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The Dog Who Came in from the Cold: A Corduroy Mansions Novel (2) Kindle Edition

95 customer reviews

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Length: 322 pages Word Wise: Enabled Enhanced Typesetting: Enabled
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Editorial Reviews


“A new cast of characters to love . . . McCall Smith is a writer of such fond, heartfelt geniality that at the end of this cozy read, fans will be grateful that the series has just begun.”
Entertainment Weekly, “A–”
“McCall Smith cooks up a delicious story that seems part Restoration comedy and part Victorian novel, tossed with a dash of mystery and a dollop of satire. Corduroy Mansions is like the cloth of its title—comfortable, easy, homey.”
The Washington Post
“[Here is a] wonderful world of realistic characters getting up to real mischief in McCall Smith’s velvety prose and vivid imagination.”
—USA Today
“Whimsical . . . McCall Smith specializes in subplots that punctuate the book like polka dots, relying on his considerable literary skills to link them into a merry pattern of human events.”
—The Washington Times

From the Hardcover edition.


“You cannot beat McCall Smith for subtle musings shot through with insight and wit. His deft characterisation enlivens the inner workings of everyday characters. His work offers a heartening view of a world that often appears heartless.”
—The Telegraph
“A page-turner with many happy endings. Perfect.”
—Daily Express
“A twisting plot line, told in McCall Smith’s usual entertaining style, makes this a great read.”
—Waterstones Book Quarterly
“A great place to visit if you need cheering up.”
—The Scotsman

From the Hardcover edition.

Product Details

  • File Size: 4612 KB
  • Print Length: 322 pages
  • Publisher: Anchor; Reprint edition (June 21, 2011)
  • Publication Date: June 21, 2011
  • Sold by: Random House LLC
  • Language: English
  • ASIN: B004J4WN3K
  • Text-to-Speech: Enabled
  • X-Ray:
  • Word Wise: Enabled
  • Lending: Not Enabled
  • Enhanced Typesetting: Enabled
  • Amazon Best Sellers Rank: #202,294 Paid in Kindle Store (See Top 100 Paid in Kindle Store)
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More About the Author

Alexander McCall Smith was born in what is now Zimbabwe and taught law at the University of Botswana. He is now Professor of Medical Law at the University of Edinburgh. He has written more than fifty books, including a number of specialist titles, but is best known for The No. 1 Ladies' Detective Agency series, which has achieved bestseller status on four continents. In 2004 he was awarded British Book Awards Author of the Year and Booksellers Association Author of the Year. He lives in Scotland, where in his spare time he is a bassoonist in the RTO (Really Terrible Orchestra).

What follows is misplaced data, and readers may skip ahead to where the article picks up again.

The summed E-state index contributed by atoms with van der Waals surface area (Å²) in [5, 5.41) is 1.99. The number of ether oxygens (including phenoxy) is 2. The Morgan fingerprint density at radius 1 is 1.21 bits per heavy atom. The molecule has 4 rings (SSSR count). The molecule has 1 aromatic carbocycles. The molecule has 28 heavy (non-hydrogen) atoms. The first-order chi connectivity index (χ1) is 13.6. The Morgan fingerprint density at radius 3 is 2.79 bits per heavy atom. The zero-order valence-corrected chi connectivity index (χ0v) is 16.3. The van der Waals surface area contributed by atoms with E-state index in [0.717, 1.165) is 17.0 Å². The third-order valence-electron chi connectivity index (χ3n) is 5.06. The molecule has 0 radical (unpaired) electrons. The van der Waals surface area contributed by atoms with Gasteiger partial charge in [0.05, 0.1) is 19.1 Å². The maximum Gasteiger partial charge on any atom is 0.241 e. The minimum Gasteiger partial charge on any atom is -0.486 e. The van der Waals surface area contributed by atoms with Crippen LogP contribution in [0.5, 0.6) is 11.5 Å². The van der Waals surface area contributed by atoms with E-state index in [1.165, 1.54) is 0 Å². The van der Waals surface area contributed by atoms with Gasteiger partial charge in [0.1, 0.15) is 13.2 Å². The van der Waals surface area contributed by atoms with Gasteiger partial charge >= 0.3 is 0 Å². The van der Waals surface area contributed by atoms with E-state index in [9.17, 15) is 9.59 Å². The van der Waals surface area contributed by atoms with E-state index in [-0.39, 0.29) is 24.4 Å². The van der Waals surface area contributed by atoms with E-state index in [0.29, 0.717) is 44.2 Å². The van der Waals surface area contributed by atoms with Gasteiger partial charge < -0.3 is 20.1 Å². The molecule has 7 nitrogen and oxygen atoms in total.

Customer Reviews

Most Helpful Customer Reviews

35 of 37 people found the following review helpful By Snowgoose on June 29, 2010
Format: Hardcover
Alexander McCall Smith is one of those men with whom I'd love to sit down to dinner. Clearly he's an articulate (at least in prose) raconteur; a cultured, well-educated man with a keen eye for the vagaries and foibles of human nature.

I am a rabid fan of his "44 Scotland Street" series with its quirky characters and intensely humorous plot twists but, sadly, I cannot say the same for his new endeavor, the "Corduroy Mansions" series of which "The Dog Who Came In From The Cold" is the second volume. Something of his old stylistic sparkle is missing, and I actually found myself skimming through both books because the plot was dragging and I was not as invested in this cast of characters as I am with the eccentrics of "44."

True, the author has reprised the apartment house setting of "44", but this time he's set his stories in London. Since he himself is a Scot from Edinburgh, the "44" books -- set as they are in his own back yard -- seem the livelier for it. The Londoners are quite unremarkable by comparison.

If you have not read the "44" series, I urge you to do so. It's money better spent than on the "Corduroy Mansions" books, although it grieves me to say it. I, for one, fervently hope Mr. McCall Smith will resurrect the "44" characters, among whom is Bruce the Narcissist. Angus Laurie also has much potential for quirky mis-adventures, along with his ankle-biting dog who far outshines Freddy de la Hay, the title subject of this "Dog Who..." book.

I'd also like to know the reason for the lag in release of Mr. McCall Smith's books in America. We are always a year, at least, behind Britain's releases and we are not allowed to order them through If I'm willing to pay the price and the shipping, I should be able to get the book from Britain. There's some faulty logic at play in this situation.